Disability news service article, by John Pring, February 4, 2016: Atos, Maximus and Capita forced to admit assessment failures
The three companies that carry out disability benefit assessments for the government have all been forced to admit regret at the poor quality of their work, while giving evidence to a committee of MPs.
Last month’s NAO report said the Department for Work and Pensions (DWP) had failed to achieve value for money from the health and disability assessments it had contracted out to Atos, Maximus and Capita.
In 2014-15, DWP spent about £275 million on assessment contracts, but this is expected to more than double to £579 million by 2016-17.
The NAO report showed that, in August 2015, 36 per cent of Capita’s personal independence payment (PIP) assessment reports failed to meet standards agreed with DWP, compared with the four per cent target set in its contract.
In the two regions in which PIP assessments are carried out by Atos, eight and nine per cent of assessments did not meet the necessary standards.
For Maximus, nine per cent of its work capability assessment reports were below par in August 2015, five months after taking over the contract from Atos, against a target of five per cent.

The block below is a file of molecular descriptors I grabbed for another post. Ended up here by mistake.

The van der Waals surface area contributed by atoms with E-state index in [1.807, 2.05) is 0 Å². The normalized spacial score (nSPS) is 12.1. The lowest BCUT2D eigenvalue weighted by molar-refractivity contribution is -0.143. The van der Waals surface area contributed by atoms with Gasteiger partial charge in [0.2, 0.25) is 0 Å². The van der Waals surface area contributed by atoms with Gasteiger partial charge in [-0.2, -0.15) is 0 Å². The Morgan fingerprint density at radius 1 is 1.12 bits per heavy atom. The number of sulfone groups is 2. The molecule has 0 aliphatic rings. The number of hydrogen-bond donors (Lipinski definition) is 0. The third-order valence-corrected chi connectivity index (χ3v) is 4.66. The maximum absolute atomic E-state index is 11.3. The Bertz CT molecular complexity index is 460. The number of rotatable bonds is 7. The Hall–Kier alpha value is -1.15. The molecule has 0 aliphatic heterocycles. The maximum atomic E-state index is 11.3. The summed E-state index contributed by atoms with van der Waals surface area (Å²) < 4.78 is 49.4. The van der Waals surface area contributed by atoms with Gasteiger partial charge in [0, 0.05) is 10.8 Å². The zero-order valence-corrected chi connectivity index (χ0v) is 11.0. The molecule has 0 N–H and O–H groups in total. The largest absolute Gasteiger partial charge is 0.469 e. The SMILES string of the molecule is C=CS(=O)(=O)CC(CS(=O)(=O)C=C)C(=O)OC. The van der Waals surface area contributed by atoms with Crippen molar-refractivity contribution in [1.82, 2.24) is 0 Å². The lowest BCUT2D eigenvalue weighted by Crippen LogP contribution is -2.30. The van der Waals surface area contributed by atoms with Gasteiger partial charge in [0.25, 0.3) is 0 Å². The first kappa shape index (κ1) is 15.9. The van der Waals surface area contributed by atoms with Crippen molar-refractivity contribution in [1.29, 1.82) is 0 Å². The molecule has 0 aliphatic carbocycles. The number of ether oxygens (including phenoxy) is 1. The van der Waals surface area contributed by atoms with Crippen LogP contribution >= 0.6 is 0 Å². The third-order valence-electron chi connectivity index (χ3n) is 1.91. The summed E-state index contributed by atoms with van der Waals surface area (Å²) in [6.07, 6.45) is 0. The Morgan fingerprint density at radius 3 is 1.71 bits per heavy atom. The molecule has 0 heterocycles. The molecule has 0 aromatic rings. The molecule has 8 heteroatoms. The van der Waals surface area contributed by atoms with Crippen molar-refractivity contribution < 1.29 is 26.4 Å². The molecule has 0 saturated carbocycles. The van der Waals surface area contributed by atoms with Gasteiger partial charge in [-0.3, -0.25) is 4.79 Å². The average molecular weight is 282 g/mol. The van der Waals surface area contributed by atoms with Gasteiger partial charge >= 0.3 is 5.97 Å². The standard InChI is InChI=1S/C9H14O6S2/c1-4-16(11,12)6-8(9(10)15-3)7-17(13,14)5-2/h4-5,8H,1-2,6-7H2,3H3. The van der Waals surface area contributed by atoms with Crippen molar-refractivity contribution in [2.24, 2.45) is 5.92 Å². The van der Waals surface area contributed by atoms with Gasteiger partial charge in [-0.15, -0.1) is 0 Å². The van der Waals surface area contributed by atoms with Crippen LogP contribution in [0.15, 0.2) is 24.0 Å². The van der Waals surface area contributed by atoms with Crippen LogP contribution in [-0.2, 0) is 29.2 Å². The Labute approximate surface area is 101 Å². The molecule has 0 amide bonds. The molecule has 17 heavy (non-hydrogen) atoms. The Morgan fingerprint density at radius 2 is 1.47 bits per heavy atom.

Chris Stroud (pictured giving evidence), divisional managing director of Capita, said his company’s failure to meet the targets by such a wide margin “had not been acceptable”, but he said there was a “quality improvement plan in place”.
David Haley, PIP client executive for Atos, said the figures showed that the quality of its reports was improving and that the relevant figure was now about seven per cent.
When Conservative MP Nigel Mills asked why Atos was not “a little apologetic” that it was still missing its targets by such a wide margin three years into its PIP contract, Haley said he was “not happy” that his company continued to miss the target.
Leslie Wolfe, general manager of Maximus UK, said she also was “not happy” that her company was not meeting its quality target, although she said it was continuing to improve.
Between April 2015 and March 2018, DWP expects the three companies to carry out about seven million assessments, at an estimated cost of £1.6 billion.
Meanwhile, the Daily Mirror has reported that DWP has paid consultants £200,000 to carry out a feasibility study into the possibility of privatising the Access to Work programme.
The memo seen by the newspaper apparently advises ministers not to make a public announcement about the plans.